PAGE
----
Sound Design - 2012
Four Days of Fury - Atlanta History Center
Catherine Hughes, Director
A particularly unusual process in which I never met in person with the rest of the artistic team. Meetings were conducted through Skype and I never visited the Atlanta History Center. It's the only show I've ever done where I never heard how the content I created sounded in the space it performed in. This interactive museum theatre piece comprised of several environments that the audience would move though. I created the aural world of each using sound effects, historical recordings and period music.
Packer Fans From Outer Space - Marcus Center for the Performing Arts
Jenny Wanasek, Director
This campy sci-fi play about aliens who have modeled their society after the Packers/Bears football rivalry was super fun to work on. I got to fulfill my dream of making all sorts of out-of-this-world-in-a-1950's-sci-fi-movie-kind-of-way sound effects. Spaceships, transporters, scanning devices; it had it all. And it was a musical, too.
Collected Stories - Milwaukee Chamber Theatre/Forward Theatre Madison
C. Michael Wright, Director
An interesting character study about a student's supposed manipulation of her mentor featured one scene in a different location from the rest of the play. That scene, set in a lecture hall was scored with audience reactions that I sourced from behind the actual audience. This created the somewhat unnerving feeling that fellow audience members had suddenly decided to interact with the action of the play. The show was co-produced with Madison's Forward Theatre. I attended the single day remount rehearsal at the Oscar Meyer theatre, a significantly different type of venue than the Broadway Theatre Center's Studio, where the Chamber Theatre production took place. It was fairly challenging to recreate the sound in such a different space, but the results were quite good.
American Fiesta - McGivern Productions/Renaissance Theatreworks
John McGivern, Director
I put together the sound package for this one-man semi-touring show's re-work that included several fun effects. It also has the distinct honor of being the show that caused me to create the most annoying sound effect I've ever done, a solid minute of a Geiger counter.
Southbridge - Uprooted Theatre Company
Marti Gobel, Director
Southbridge was an intense murder mystery with a supernatural edge, following the story of a jailed man recalling the event that led to his incarceration. This included a "vision" sequence that I created an ambient soundtrack for. Chopping wood was another re-occuring sound. I shifted the sound between naturalistic and heightened to support the metaphor it represented within the action of the moment.
The Flu Season - Youngblood Theatre Company
Michael Cotey, Director
This production was staged in the cafeteria of the Columbia-St. Mary's hospital northwest quadrant campus as it was being renovated after it's sale to the University of WI - Milwaukee. I augmented the rather creepy ambience of "ruined hospital" with a soundscape of sick people that greeted the audience as they came into the space. The sound system was an old stereo with it's speakers run to the rear of the playing space, their cords crossing the cafeteria counter. The show, about two mental patients who discover love in the wrong place that ultimately results in tragedy featured a slew of discordant indie rock that I used as the inspiration for a piano based theme that underscored key moments. I also created the sound of an old CRT television coming on to support a projection element in the show - something I think turned out well.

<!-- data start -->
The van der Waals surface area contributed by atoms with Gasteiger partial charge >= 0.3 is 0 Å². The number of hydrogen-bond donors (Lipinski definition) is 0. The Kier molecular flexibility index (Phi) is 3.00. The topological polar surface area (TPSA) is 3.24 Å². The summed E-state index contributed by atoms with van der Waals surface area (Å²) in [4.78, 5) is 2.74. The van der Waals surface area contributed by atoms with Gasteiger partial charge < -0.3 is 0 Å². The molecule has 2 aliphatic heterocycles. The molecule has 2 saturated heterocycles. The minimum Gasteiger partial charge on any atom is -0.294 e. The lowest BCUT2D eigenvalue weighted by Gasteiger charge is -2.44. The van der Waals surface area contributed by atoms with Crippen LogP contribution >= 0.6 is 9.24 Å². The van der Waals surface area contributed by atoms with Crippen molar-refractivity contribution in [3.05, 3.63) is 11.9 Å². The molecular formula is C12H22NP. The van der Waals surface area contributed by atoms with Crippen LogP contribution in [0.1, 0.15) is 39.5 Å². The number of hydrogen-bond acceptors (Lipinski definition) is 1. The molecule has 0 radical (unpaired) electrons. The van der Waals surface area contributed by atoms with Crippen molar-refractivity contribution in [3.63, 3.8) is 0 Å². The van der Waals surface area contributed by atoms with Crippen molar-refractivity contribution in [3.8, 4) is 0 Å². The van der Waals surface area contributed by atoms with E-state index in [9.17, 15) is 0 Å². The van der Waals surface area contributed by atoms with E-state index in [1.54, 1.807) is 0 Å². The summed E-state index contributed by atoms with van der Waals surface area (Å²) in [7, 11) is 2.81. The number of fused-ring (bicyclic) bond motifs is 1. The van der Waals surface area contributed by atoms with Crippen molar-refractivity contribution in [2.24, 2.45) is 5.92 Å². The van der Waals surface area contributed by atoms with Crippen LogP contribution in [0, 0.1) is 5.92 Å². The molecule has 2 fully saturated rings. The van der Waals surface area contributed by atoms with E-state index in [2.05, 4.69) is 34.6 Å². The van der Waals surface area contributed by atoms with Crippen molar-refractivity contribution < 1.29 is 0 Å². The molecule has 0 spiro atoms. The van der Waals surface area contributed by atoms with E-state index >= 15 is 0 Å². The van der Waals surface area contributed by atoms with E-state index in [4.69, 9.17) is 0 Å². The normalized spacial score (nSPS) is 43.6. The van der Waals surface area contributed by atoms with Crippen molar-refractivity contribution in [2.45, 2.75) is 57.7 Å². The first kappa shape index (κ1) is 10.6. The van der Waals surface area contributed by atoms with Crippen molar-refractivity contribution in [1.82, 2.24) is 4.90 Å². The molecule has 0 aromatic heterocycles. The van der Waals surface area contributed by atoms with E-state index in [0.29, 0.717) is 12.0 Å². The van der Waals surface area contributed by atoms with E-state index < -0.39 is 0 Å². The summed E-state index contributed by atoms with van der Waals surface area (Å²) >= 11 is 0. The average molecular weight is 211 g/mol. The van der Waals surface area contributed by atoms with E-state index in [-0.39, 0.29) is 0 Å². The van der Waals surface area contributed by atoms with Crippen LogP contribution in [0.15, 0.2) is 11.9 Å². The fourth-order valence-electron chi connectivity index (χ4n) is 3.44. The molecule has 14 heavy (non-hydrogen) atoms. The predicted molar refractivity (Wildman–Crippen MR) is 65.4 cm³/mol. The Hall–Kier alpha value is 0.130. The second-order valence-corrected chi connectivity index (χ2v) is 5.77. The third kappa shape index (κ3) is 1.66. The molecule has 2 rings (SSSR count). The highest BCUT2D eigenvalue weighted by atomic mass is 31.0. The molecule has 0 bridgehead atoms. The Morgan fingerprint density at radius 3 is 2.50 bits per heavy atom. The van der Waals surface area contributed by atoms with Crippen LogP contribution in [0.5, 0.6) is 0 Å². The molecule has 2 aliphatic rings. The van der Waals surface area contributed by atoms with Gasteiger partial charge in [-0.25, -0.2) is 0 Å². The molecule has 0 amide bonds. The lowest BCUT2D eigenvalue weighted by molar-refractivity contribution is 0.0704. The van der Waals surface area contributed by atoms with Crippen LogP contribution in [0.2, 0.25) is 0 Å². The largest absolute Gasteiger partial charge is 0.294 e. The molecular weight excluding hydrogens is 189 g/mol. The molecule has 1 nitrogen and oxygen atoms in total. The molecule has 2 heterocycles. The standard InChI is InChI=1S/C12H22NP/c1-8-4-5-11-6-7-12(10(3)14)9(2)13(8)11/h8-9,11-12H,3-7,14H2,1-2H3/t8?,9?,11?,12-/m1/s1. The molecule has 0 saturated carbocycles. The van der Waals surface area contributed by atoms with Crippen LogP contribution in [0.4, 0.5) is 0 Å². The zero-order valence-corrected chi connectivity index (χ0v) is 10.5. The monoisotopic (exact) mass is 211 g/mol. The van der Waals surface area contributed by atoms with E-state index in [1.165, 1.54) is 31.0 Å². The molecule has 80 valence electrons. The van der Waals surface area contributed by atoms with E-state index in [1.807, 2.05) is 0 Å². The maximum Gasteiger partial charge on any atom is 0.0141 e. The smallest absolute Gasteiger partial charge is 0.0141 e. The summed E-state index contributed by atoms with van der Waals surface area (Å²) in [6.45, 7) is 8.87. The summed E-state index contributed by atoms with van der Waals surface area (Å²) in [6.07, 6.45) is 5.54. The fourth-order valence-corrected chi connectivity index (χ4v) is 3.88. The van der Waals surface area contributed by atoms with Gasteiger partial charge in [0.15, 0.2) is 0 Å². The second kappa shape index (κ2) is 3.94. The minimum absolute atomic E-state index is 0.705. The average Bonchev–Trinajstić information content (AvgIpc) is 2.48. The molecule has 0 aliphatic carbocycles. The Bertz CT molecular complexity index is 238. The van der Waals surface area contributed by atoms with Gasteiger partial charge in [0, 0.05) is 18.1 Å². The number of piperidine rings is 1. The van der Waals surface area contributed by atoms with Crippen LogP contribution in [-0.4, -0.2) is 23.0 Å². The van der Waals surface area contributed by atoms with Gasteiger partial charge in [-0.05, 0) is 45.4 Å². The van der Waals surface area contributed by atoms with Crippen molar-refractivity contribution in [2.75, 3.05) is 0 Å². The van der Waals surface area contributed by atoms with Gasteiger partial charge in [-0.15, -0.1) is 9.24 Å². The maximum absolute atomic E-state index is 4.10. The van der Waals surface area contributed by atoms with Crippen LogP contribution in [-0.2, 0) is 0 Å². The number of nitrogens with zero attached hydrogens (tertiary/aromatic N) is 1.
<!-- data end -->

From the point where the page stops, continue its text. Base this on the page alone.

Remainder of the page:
Neat - Rennaisance Theatreworks
Susan Fète, Director
A stand out production for me, Neat was a one-woman production starring Marti Gobel in a tour-de-force performance that had multiple characters relating the story of a brain damaged young woman who's naïve perspective reveals wisdom and powerful observation. Touching and insightful, the sound needed to be exactly perfect to augment the brilliant storytelling taking place. The time and setting put us firmly in 60's-70's R&B music, which is always a wonderful period for a sound designer. The design also included riots, gumboot dance beats, outdoor ambience and one of the lowest and brutal drone tones I've ever made. I recall consternating over what music would become "Neat's Theme" - a piece that would close the show that had to evoke a very specific and complex feeling. I landed on Erik Satie's Gymnopedia 1 (Flying) and the first time it played with the moment in the play it was unanimously agreed that we had found one of those rare moments when the design elements had perfectly coalesced with the script and action. One of my finest moments - just the choice of a piece of music.